Bengio said that although gas-phase deposition is widely employed as a batch process for trace deposition of metals, the fluid-phase processing method lends itself to more scalable, continuous antenna manufacturing.

The test films were about the size of a glass slide, and between 1 and 7 microns thick. The nanotubes are held together by strongly attractive van der Waals forces, which gives the material mechanical properties far better than those of copper.

The researchers said the new antennas could be suitable for 5G networks but also for aircraft, especially unmanned aerial vehicles, for which weight is a consideration; as wireless telemetry portals for downhole oil and gas exploration; and for future “internet of things” applications.

Rice University alumnus Amram Bengio holds a flexible nanotube film antenna. The antenna, which has proven as efficient as those made of copper wire, can essentially be painted onto devices. (Credit: Jeff Fitlow/Rice University)
Rice University alumnus Amram Bengio holds a flexible nanotube film antenna. The antenna, which has proven as efficient as those made of copper wire, can essentially be painted onto devices. (Credit: Jeff Fitlow/Rice University)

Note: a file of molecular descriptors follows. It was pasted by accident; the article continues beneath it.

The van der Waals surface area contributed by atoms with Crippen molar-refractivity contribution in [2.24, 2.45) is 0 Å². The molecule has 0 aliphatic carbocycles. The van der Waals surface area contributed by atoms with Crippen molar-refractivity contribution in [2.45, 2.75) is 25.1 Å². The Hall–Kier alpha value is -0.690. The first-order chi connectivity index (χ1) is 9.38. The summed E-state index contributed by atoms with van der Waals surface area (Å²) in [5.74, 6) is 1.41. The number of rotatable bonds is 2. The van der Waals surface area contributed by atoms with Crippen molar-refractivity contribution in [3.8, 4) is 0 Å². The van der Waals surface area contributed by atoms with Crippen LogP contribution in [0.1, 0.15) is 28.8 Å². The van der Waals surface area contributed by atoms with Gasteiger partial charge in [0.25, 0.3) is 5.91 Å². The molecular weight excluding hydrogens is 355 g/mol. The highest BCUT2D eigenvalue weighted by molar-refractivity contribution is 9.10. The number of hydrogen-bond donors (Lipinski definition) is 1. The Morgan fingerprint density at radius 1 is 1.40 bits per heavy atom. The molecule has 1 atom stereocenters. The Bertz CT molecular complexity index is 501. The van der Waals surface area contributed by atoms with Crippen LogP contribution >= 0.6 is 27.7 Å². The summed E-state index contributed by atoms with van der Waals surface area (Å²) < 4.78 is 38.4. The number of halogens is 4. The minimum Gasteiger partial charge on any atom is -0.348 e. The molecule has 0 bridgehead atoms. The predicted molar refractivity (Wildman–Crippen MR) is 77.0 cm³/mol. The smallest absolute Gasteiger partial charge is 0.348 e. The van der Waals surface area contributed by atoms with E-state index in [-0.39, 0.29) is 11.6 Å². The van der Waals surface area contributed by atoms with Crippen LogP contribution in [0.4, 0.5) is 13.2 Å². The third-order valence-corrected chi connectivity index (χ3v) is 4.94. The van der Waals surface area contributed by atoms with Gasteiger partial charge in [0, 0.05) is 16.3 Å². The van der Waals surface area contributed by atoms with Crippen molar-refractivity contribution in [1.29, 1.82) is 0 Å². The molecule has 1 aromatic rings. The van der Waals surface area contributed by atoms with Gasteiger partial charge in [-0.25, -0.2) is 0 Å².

“There are limits because of the physics of how an electromagnetic wave propagates through space,” Bengio said. “We’re not changing anything in that regard. What we are changing is the fact that the material from which all these antennas will be made is substantially lighter, stronger and more resistant to a wider variety of adverse environmental conditions than copper.”

“This is a great example of how collaboration with national labs greatly expands the reach of university groups,” Pasquali said. “We could never have done this work without the intellectual involvement and experimental capabilities of the NIST team.”

Co-authors of the paper are Rice graduate student Lauren Taylor, research group manager Robert Headrick and alumni Michael King and Peiyu Chen; Damir Senic, Charles Little, John Ladbury, Christian Long, Christopher Holloway, Nathan Orloff and James Booth, all of NIST; and former Rice faculty member Aydin Babakhani, now an associate profess or of electrical and computer engineering at UCLA. Pasquali is the A.J. Hartsook Professor of Chemical and Biomolecular Engineering, professor of chemistry and of materials science and nanoengineering. Bengio is the founder and chief operating officer of Wootz, L.L.C.